I’m probably going to very disappointed when People comes out without the supposedly scheduled review of my book, but perhaps I’ll be too busy to be depressed.

Wednesday, September 5, 1979

8 PM. The storm that is what’s left of the killer Hurricane David is approaching our area, with heavy rains expected overnight. Mom and Dad are scheduled to leave early tomorrow; Jonny is to follow them next week, but he’s very frightened of flying.

My sinuses hurt very badly. I nearly passed out today at lunch at Gazebo with Avis, Josh and Libby. All in all, I didn’t enjoy today as much as I wanted to.

I feel very tense about the job situation; it’s never been this crucial before, but now I’m going to have to pay rent and other necessities. Oh, I don’t know: maybe the best thing would be if I didn’t get any other courses; that will force me to try a different field, one I’ll get more satisfaction from.

The Notes on People in today’s Times had a report on the new comic strip by Richard O’Brien, Woody Allen’s press agent and the guy I’ve been trying to reach since I read his Publicity: How to Get It. I wanted to show him how well I did using his techniques.

This afternoon Frank Van Riper of the Washington bureau of the Daily News called to find out the status of my Vice Presidential campaign for an article he’s doing for Sunday’s paper.

I wasn’t very witty – or very serious – but I hope he’ll mention my book. We did have a nice conversation, and he said I sounded very knowledgeable about politics.

When I got the Voice this morning, I found my letter on the Fabrikant nursing home operation on page 5. And in the Federal Election Commission Record, I found my Advisory Opinion Request, numbered 1979-43: “Definition of ‘primary election’ as applied to Vice Presidential candidate.”

These notices make me feel great, that I’m a somebody and not just some schmucky adjunct waiting nervously to hear about a low-paying teaching job.

Josh called this morning when he got in by train from visiting Andy in Vermont. Pace University called him about a job; he’s got an interview there tomorrow, and also one at Hunter.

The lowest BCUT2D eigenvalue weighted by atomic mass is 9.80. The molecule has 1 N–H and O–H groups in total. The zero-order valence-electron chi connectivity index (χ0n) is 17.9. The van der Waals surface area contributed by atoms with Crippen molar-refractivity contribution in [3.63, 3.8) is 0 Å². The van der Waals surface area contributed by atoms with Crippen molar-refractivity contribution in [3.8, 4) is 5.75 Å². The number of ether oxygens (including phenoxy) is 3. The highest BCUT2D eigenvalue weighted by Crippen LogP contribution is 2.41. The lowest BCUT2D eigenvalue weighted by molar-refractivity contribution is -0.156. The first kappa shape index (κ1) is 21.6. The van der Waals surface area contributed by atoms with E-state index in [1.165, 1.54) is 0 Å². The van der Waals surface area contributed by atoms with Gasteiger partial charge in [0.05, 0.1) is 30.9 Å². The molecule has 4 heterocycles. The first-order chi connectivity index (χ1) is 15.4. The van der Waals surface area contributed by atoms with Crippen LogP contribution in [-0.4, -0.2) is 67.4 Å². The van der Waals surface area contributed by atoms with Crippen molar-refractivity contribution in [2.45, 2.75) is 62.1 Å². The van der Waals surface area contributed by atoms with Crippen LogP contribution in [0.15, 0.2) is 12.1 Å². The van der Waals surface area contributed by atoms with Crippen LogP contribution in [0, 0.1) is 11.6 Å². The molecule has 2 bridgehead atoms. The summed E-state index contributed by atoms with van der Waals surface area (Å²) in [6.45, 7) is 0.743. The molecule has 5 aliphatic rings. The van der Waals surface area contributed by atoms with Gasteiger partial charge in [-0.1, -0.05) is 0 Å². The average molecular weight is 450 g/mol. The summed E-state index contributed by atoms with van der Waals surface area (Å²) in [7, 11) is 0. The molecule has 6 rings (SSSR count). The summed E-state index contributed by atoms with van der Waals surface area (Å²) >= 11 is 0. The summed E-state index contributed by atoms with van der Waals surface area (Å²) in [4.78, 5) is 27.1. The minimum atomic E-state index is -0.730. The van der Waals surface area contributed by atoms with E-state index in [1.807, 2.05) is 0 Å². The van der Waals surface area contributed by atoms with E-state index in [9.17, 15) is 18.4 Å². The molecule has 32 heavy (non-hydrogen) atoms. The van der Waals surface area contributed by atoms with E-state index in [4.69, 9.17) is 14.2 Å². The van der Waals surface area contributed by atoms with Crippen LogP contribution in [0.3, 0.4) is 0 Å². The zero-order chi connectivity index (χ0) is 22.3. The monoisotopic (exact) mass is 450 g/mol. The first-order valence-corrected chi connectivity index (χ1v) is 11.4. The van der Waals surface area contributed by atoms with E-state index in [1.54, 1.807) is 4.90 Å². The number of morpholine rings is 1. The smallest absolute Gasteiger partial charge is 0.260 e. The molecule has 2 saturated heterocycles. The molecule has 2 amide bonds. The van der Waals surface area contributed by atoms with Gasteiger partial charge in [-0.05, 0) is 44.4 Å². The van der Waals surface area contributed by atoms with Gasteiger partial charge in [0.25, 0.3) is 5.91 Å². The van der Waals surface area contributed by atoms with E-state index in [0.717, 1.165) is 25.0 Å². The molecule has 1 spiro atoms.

I got called from Middlesex Community College in Jersey, but I turned down their two courses, as the school is too far away. Anyway, I told Josh I’d call him back later.

At 11 AM, I picked up Avis and we went over to the Judsons’, which looks much the same although the front of their house has been redone. But inside it’s still the same mess – only now, Libby notices it, too – and both Libby and Wayne look the same.

Libby and I hugged, and we were really glad to see each other. She is happy out in L.A., where she drives the van she and Grant own everywhere, and she loves the weather. When she played a tape of the songs Grant and Jeff have been writing, they sounded pretty decent, and I can see them making it little by little.

Libby said Mason just wrote her that he’s moving in with his girlfriend, and that may have changed her own plans to visit him upstate. After I finally got away from Wayne’s rifle and bullet collection, we went to Atlantic Avenue to pick up Josh.

It’s funny: Wayne’s a night porter at Pace and makes $280 a week; Josh’s teaching salary there will probably be much less. We couldn’t find parking in the Heights and so went back to Park Slope for lunch.

Josh, Libby and Avis spent a lot of time talking about how lousy New York is, and that depressed me. After thinking about it, though, I’ve come to the conclusion that I have a future in New York and none of them do.

I feel different from my friends in that I have specific goals I want to meet; they are just happy to be swept along with life’s currents, and I find it hard to understand their lack of ambition. I want to accomplish things and have an impact on society. But maybe I’m the one who’s crazy.

Friday, September 7, 1979